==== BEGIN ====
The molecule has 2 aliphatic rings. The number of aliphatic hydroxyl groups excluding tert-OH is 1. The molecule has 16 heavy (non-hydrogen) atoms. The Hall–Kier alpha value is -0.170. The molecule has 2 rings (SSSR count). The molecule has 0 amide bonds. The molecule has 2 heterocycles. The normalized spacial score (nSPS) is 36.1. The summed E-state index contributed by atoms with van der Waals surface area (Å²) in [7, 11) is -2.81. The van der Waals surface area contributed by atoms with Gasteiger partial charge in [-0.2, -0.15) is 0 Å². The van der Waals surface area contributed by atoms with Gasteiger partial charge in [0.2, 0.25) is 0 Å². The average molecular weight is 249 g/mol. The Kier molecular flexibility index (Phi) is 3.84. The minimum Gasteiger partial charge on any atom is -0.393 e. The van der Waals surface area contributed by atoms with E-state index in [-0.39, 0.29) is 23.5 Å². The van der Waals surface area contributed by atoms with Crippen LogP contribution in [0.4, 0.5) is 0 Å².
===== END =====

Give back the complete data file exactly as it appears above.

The molecule has 2 aliphatic rings. The number of aliphatic hydroxyl groups excluding tert-OH is 1. The molecule has 16 heavy (non-hydrogen) atoms. The Hall–Kier alpha value is -0.170. The molecule has 2 rings (SSSR count). The molecule has 0 amide bonds. The molecule has 2 heterocycles. The normalized spacial score (nSPS) is 36.1. The summed E-state index contributed by atoms with van der Waals surface area (Å²) in [7, 11) is -2.81. The van der Waals surface area contributed by atoms with Gasteiger partial charge in [-0.2, -0.15) is 0 Å². The van der Waals surface area contributed by atoms with Gasteiger partial charge in [0.2, 0.25) is 0 Å². The average molecular weight is 249 g/mol. The Kier molecular flexibility index (Phi) is 3.84. The minimum Gasteiger partial charge on any atom is -0.393 e. The van der Waals surface area contributed by atoms with E-state index in [-0.39, 0.29) is 23.5 Å². The van der Waals surface area contributed by atoms with Crippen LogP contribution in [0.4, 0.5) is 0 Å².